Ever notice that so many of the challenges you face as a leader happen in your mind?
Why is that?
Well, so much of leadership is actually not a battle with others, it’s a battle with yourself.
And a good portion of that battle arises out of insecurity.
Barnabas Piper and Todd Adkins interviewed me this week for their 5 Leadership Questions podcast. You can listen here. This week’s release is Episode 113 (I was also a guest previously on Episode 80).
Barnabas and Todd asked me to comment on five lies leaders believe (especially church leaders).
The conversation was fascinating…as it mostly goes back to insecurity. And I thought it was worth a blog post.
Here are five lies leaders wrongly believe.
1. I must know everything about everything.
This trips up so many leaders, and it was a tough one for me when I was starting out.
Most leaders who think they need to know everything feel that way because they know they don’t.
That insecurity can be paralyzing.
The funny thing is…when you fake an answer, people can tell you don’t know. Rather than gaining confidence in your leadership, your guesses, fake answers and ‘covering’ actually causes people to lose confidence in you.
One of the most glorious answers a leader can give is “I don’t know.”
You don’t need to be defensive.
Just look them in the eye, securely, and admit you don’t know. You don’t even need to go the uber-achiever route and say, “But I’ll find out.”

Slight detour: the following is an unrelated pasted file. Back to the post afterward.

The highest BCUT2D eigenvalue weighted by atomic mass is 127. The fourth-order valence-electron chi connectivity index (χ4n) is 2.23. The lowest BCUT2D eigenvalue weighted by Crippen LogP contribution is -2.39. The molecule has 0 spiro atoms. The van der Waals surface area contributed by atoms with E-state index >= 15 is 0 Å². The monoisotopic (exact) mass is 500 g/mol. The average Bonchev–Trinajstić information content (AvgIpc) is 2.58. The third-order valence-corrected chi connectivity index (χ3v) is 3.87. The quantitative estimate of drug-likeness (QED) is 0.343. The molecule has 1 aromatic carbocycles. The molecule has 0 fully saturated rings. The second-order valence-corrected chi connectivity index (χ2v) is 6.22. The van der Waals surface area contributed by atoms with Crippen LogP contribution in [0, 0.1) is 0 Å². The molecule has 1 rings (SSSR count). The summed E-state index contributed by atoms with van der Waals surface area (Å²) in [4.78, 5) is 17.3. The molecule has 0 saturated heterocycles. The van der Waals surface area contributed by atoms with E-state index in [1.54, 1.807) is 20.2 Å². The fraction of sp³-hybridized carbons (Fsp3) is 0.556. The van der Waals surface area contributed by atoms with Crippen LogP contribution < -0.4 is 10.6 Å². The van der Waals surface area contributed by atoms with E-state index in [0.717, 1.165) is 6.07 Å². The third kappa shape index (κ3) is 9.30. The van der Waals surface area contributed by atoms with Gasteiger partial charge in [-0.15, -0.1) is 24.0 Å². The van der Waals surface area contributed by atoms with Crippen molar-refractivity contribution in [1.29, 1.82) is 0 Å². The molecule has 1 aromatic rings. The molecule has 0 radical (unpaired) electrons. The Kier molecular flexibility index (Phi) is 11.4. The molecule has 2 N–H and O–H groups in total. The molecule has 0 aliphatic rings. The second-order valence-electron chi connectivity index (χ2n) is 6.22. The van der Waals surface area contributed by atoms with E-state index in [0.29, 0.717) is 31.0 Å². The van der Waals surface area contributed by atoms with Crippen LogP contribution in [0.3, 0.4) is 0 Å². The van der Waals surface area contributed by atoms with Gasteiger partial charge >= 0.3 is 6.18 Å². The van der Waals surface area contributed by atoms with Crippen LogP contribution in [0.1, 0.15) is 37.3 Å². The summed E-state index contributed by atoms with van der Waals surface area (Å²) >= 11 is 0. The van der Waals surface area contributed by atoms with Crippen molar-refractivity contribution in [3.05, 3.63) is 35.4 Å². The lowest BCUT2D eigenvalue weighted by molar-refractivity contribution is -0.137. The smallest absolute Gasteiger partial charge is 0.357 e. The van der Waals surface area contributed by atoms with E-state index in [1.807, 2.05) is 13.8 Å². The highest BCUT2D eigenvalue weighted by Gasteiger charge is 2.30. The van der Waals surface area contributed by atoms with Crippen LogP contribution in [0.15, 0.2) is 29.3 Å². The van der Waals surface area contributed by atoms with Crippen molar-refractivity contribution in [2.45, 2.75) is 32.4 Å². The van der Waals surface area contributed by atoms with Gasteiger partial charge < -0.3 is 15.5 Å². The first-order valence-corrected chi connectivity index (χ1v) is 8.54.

You might say, “I don’t know, but what do you think?” Or “I don’t know, but I’m sure we have someone here who might. Let’s see.” Or you might just say, “I don’t know.”
When you do that, you elevate the team. You actually build up the ability of others to contribute.
Frankly, I trust people who tell me the truth far more than people who cover their insecurity with guesses and partial knowledge.
2. I must be prominent and lead from the front.
I think in the early days of leadership, most of us instinctively want to lead from the front.
Frankly, during the first decade of my leadership, I was too insecure not to.
But over the last decade, as I’ve become more comfortable with who I am and who I’m not, I’ve been able to do a better job leading more people than ever with less ‘up front’ time than ever.
In fact, in the last few years, I’ve been thinking constantly about what John the Baptist said: “He must become greater. I must become less.” Naturally, this applies to Christ, but I think it also applies to others.
That’s why I’m fixated on handing off our ministry at Connexus to the next generation…and that my role doesn’t always have to be front and center.
Every church planter needs to ask this question: “Is what started with me going to end with me?”
The more secure you are, the easier that becomes to answer that with a no. I’m working on it. Hard.
So…if you want to build a ministry that endures, don’t build it around someone who will die.